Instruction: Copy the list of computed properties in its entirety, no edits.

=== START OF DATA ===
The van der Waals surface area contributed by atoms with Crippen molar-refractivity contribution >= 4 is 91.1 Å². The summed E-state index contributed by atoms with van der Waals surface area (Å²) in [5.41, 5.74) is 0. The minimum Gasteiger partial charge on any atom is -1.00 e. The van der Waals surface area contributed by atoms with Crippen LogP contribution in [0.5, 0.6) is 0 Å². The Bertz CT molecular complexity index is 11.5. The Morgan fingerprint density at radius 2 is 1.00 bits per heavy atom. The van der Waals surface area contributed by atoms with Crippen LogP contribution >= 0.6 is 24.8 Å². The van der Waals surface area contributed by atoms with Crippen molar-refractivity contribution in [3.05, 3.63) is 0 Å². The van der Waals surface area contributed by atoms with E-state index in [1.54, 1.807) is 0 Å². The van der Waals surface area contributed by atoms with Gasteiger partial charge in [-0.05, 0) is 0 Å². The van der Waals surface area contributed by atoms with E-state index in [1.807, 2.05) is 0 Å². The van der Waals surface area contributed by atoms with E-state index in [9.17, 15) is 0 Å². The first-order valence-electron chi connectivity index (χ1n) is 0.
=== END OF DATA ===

The van der Waals surface area contributed by atoms with Crippen molar-refractivity contribution >= 4 is 91.1 Å². The summed E-state index contributed by atoms with van der Waals surface area (Å²) in [5.41, 5.74) is 0. The minimum Gasteiger partial charge on any atom is -1.00 e. The van der Waals surface area contributed by atoms with Crippen LogP contribution in [0.5, 0.6) is 0 Å². The Bertz CT molecular complexity index is 11.5. The Morgan fingerprint density at radius 2 is 1.00 bits per heavy atom. The van der Waals surface area contributed by atoms with Crippen LogP contribution >= 0.6 is 24.8 Å². The van der Waals surface area contributed by atoms with Crippen molar-refractivity contribution in [3.05, 3.63) is 0 Å². The van der Waals surface area contributed by atoms with E-state index in [1.54, 1.807) is 0 Å². The van der Waals surface area contributed by atoms with Gasteiger partial charge in [-0.05, 0) is 0 Å². The van der Waals surface area contributed by atoms with E-state index in [1.807, 2.05) is 0 Å². The van der Waals surface area contributed by atoms with E-state index in [9.17, 15) is 0 Å². The first-order valence-electron chi connectivity index (χ1n) is 0.